The Essential Nostradamus - John Hogue
The Essential Nostradamus by John Hogue is an excellent treatment of just what the title implies. In very readable prose, Mr. Hogue provides a concise survey of the great French prophet's life, his theory and methods for divination, a methodology for interpretation of the quatrains, interpretations of some of Nostradamus' best known predictions from the past (his future), the present, and the far future. There's also a chapter about a "man from the East" who represents a ray of hope among otherwise really dark predictions. Overall, the book is an intelligent, engaging introduction to the life and work of the Renaissance era seer born Michel de Nostredame.

The book starts with a synopsis of Nostradamus' life story and it's probably the lightest reading in it. Mr. Hogue gives us a feel for who Nostradamus was from birth to death. He shows us the prophet as a precocious youth who impressed his grandfathers enough to begin tutoring him, and later enroll him in a liberal arts education and then medical school. We then are taken through his years as a young doctor fighting the bubonic plague (or le Charbon, in the old French), though losing his first wife and children to it, and to some years of wandering afterwards, in part, to avoid the Inquisition. But it was when he began publishing his prophecies that Nostradamus gained fame as a seer. These earned him the patronage of Catherine de Medici (the French queen) and he subsequently became very popular in French courts. In the last years of his life, Catherine made him "Counselor and Physician in Ordinary," a title with privilege and salary.

With some idea of who Nostradamus was, Mr. Hogue then tells something of how he went about his divinations and the ancient texts he drew from. He shows us Nostradamus studying ancient works on "Egyptian, Chaldaean and Assyrian magic rituals" and the "occult works attributed to the biblical King Solomon." With this knowledge as base, Nostradamus would ascend the steps to his secluded study, enter a circle lit by candles, and meditate over a boiling cauldron of herbs. Entering into a trance or meditative state, he would receive his visions of the future from the spirits (ranked as angels, daemons, elemental spirits, etc--the implication being that Nostadamus' predictions ultimately came from the "other side").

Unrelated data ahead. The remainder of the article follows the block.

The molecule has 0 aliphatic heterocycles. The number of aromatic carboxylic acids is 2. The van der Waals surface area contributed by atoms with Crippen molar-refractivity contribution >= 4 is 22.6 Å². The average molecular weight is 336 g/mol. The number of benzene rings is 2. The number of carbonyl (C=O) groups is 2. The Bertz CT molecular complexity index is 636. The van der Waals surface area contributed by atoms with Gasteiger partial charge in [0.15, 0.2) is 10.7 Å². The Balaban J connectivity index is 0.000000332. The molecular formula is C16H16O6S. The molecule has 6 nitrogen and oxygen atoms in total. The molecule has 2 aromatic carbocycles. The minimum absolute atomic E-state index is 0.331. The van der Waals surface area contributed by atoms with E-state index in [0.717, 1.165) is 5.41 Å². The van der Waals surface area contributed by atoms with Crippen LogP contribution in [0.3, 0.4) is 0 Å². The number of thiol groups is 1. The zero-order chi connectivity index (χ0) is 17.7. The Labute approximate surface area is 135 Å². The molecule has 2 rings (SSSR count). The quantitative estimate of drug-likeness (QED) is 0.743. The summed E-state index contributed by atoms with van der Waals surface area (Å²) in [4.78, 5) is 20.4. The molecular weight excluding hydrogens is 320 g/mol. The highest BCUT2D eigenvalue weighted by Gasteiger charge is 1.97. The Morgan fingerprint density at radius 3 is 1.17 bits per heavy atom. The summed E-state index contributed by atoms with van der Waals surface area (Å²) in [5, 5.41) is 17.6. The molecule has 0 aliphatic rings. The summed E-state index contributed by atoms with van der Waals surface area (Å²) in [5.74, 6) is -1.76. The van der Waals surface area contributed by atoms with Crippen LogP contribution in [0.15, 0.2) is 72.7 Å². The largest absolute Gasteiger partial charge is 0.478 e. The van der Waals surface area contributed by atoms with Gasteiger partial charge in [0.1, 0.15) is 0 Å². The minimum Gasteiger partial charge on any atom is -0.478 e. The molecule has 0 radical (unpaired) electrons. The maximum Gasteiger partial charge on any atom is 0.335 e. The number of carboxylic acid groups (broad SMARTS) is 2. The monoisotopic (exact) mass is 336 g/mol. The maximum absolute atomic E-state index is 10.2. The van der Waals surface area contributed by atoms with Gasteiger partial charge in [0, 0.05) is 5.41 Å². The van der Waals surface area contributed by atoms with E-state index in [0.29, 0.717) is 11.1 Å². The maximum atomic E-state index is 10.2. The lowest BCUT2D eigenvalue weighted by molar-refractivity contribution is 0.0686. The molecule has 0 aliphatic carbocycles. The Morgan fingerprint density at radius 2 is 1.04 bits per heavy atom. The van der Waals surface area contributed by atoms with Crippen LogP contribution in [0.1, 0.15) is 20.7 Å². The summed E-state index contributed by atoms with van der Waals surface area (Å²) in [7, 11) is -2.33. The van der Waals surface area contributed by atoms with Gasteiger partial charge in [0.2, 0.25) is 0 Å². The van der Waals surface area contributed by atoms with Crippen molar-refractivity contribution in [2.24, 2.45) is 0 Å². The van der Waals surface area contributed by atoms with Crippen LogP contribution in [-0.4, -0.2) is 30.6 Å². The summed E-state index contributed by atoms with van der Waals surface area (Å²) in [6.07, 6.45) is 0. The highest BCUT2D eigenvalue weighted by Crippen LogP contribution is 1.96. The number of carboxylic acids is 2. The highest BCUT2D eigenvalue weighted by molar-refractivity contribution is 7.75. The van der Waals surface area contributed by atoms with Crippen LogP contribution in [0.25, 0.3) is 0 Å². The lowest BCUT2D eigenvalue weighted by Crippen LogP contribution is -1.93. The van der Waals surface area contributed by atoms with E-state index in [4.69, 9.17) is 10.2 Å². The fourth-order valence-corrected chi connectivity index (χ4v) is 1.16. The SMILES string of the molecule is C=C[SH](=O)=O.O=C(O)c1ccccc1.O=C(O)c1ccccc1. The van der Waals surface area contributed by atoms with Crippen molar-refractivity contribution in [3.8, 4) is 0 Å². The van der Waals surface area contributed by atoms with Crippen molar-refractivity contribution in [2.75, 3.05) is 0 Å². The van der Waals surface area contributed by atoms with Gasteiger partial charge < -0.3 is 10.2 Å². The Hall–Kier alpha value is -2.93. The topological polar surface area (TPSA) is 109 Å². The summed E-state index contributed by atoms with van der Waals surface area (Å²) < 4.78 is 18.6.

Before delving into the prophecies themselves, Mr. Hogue gives us some instruction on understanding them. Nostradamus' predictions are composed as four-line poems that are highly symbolic and even obscure. This was intentional on Nostradamus' part, "so that the ignorant and prejudiced would deem him a fool and leave him alone, while the more open minded might pass beyond the verbal roadblocks..." So some guidance from a scholar is needed to understand them and such guidance is what Mr. Hogue provides.

He begins his considerations of the better known of Nostradamus' predictions with the one describing the death of King Henry II of France (published some five years or so before the event). He shows us how Nostradamus' symbols and language point to the event. In this case, there's not much room for speculation about meanings, but in the other predictions, especially those of the far future, there is greater symbology with alternate possibilities and Mr. Hogue takes us through those. Such is the pattern through the rest of the book.

Mr. Hogue presents the prophecies in four chapters, dealing with predictions of the past, present, and future (with respect to our time) and one chapter devoted to the appearance of a special spiritual leader or teacher ("man from the East") in our time (or thereabouts). In them all, Mr. Hogue points out Nostrodamus' symbology, use of anagrams, classical allusions, lack of sequence, etc, and so "deciphers" what they are saying.

Even so, many of the prophecies remain obscure and open to multiple interpretations. Mr. Hogue acknowledges this and makes the point that genuine prophecy points to possible futures that can be altered if people alter their behavior and make wiser, or at least different, decisions. He says that of all Nostradamus' prophecies, "over 800 are little more than augury-babble" but he also believes that "...many of the incomprehensible quatrains are accurate chronicles of events that might have been if history had taken a different turn..." This is an important point in considering any prophetic work.

In these "essential" prophecies of Nostradamus we see, even within the constraints of symbols and alternate scenarios, a bleak picture painted of humanity's future. How could it be otherwise? Human history is a pretty bleak recounting since at least the "agricultural revolution." The future will surely be more of the same, and even more dire; unless we come to our senses and change it. This is the message of Nostradamus' prophecies and of Mr. Hogue's book, which I highly recommend.